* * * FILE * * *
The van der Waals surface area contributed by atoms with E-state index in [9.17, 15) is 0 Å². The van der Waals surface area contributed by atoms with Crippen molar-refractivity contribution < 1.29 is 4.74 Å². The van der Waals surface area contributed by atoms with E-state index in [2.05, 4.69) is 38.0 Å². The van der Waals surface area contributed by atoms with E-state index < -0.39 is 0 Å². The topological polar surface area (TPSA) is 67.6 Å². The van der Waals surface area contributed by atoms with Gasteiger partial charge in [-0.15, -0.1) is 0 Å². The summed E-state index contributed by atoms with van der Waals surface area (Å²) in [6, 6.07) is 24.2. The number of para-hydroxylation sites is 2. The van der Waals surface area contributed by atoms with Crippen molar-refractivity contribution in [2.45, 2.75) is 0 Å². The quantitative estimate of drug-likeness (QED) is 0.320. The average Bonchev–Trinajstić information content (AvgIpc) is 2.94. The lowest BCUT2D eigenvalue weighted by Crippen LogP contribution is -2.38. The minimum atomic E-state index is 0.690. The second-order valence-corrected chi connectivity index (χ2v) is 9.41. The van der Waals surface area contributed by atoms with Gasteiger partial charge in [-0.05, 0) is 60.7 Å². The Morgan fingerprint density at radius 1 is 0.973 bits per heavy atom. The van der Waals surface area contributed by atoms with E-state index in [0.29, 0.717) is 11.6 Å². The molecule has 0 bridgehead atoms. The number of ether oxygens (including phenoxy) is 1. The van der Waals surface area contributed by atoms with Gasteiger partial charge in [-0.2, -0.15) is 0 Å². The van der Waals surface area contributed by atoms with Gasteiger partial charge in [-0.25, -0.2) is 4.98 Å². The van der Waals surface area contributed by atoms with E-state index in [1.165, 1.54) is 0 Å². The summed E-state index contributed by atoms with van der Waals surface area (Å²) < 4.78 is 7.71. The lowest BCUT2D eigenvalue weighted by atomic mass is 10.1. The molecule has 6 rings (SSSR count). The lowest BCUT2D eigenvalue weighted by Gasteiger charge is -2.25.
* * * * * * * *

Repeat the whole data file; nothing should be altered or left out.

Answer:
The van der Waals surface area contributed by atoms with E-state index in [9.17, 15) is 0 Å². The van der Waals surface area contributed by atoms with Crippen molar-refractivity contribution < 1.29 is 4.74 Å². The van der Waals surface area contributed by atoms with E-state index in [2.05, 4.69) is 38.0 Å². The van der Waals surface area contributed by atoms with E-state index < -0.39 is 0 Å². The topological polar surface area (TPSA) is 67.6 Å². The van der Waals surface area contributed by atoms with Gasteiger partial charge in [-0.15, -0.1) is 0 Å². The summed E-state index contributed by atoms with van der Waals surface area (Å²) in [6, 6.07) is 24.2. The number of para-hydroxylation sites is 2. The van der Waals surface area contributed by atoms with Crippen molar-refractivity contribution in [2.45, 2.75) is 0 Å². The quantitative estimate of drug-likeness (QED) is 0.320. The average Bonchev–Trinajstić information content (AvgIpc) is 2.94. The lowest BCUT2D eigenvalue weighted by Crippen LogP contribution is -2.38. The minimum atomic E-state index is 0.690. The second-order valence-corrected chi connectivity index (χ2v) is 9.41. The van der Waals surface area contributed by atoms with Gasteiger partial charge in [-0.05, 0) is 60.7 Å². The Morgan fingerprint density at radius 1 is 0.973 bits per heavy atom. The van der Waals surface area contributed by atoms with E-state index in [0.29, 0.717) is 11.6 Å². The molecule has 0 bridgehead atoms. The number of ether oxygens (including phenoxy) is 1. The van der Waals surface area contributed by atoms with Gasteiger partial charge in [-0.2, -0.15) is 0 Å². The van der Waals surface area contributed by atoms with Gasteiger partial charge in [-0.25, -0.2) is 4.98 Å². The van der Waals surface area contributed by atoms with E-state index in [1.165, 1.54) is 0 Å². The summed E-state index contributed by atoms with van der Waals surface area (Å²) < 4.78 is 7.71. The lowest BCUT2D eigenvalue weighted by atomic mass is 10.1. The molecule has 6 rings (SSSR count). The lowest BCUT2D eigenvalue weighted by Gasteiger charge is -2.25.